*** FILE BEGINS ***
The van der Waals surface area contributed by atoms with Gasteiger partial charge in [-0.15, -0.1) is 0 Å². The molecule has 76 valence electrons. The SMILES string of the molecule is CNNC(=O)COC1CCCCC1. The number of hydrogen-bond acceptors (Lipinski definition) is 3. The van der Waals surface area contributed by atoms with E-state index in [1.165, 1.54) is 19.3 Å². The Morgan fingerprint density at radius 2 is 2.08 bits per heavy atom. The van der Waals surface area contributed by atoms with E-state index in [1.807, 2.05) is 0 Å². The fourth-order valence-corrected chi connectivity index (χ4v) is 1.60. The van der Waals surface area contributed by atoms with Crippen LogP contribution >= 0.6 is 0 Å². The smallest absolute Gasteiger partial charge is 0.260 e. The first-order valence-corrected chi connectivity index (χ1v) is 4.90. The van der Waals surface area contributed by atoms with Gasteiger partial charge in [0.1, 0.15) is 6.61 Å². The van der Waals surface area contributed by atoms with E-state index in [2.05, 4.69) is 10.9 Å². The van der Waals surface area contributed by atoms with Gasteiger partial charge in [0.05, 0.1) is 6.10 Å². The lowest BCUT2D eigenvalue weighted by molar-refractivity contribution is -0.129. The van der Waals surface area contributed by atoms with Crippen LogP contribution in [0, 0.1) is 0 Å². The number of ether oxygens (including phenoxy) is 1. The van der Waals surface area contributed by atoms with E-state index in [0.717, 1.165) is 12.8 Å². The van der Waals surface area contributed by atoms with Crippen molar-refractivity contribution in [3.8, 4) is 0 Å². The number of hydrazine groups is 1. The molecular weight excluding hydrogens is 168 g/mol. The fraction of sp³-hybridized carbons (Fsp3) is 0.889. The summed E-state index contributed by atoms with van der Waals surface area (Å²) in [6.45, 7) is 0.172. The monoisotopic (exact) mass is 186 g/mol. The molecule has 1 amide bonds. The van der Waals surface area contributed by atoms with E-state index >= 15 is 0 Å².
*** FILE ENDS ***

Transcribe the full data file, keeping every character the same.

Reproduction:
The van der Waals surface area contributed by atoms with Gasteiger partial charge in [-0.15, -0.1) is 0 Å². The molecule has 76 valence electrons. The SMILES string of the molecule is CNNC(=O)COC1CCCCC1. The number of hydrogen-bond acceptors (Lipinski definition) is 3. The van der Waals surface area contributed by atoms with E-state index in [1.165, 1.54) is 19.3 Å². The Morgan fingerprint density at radius 2 is 2.08 bits per heavy atom. The van der Waals surface area contributed by atoms with E-state index in [1.807, 2.05) is 0 Å². The fourth-order valence-corrected chi connectivity index (χ4v) is 1.60. The van der Waals surface area contributed by atoms with Crippen LogP contribution >= 0.6 is 0 Å². The smallest absolute Gasteiger partial charge is 0.260 e. The first-order valence-corrected chi connectivity index (χ1v) is 4.90. The van der Waals surface area contributed by atoms with Gasteiger partial charge in [0.1, 0.15) is 6.61 Å². The van der Waals surface area contributed by atoms with E-state index in [2.05, 4.69) is 10.9 Å². The van der Waals surface area contributed by atoms with Gasteiger partial charge in [0.05, 0.1) is 6.10 Å². The lowest BCUT2D eigenvalue weighted by molar-refractivity contribution is -0.129. The van der Waals surface area contributed by atoms with Crippen LogP contribution in [0, 0.1) is 0 Å². The number of ether oxygens (including phenoxy) is 1. The van der Waals surface area contributed by atoms with E-state index in [0.717, 1.165) is 12.8 Å². The van der Waals surface area contributed by atoms with Crippen molar-refractivity contribution in [3.8, 4) is 0 Å². The number of hydrazine groups is 1. The molecular weight excluding hydrogens is 168 g/mol. The fraction of sp³-hybridized carbons (Fsp3) is 0.889. The summed E-state index contributed by atoms with van der Waals surface area (Å²) in [6.45, 7) is 0.172. The monoisotopic (exact) mass is 186 g/mol. The molecule has 1 amide bonds. The van der Waals surface area contributed by atoms with E-state index >= 15 is 0 Å².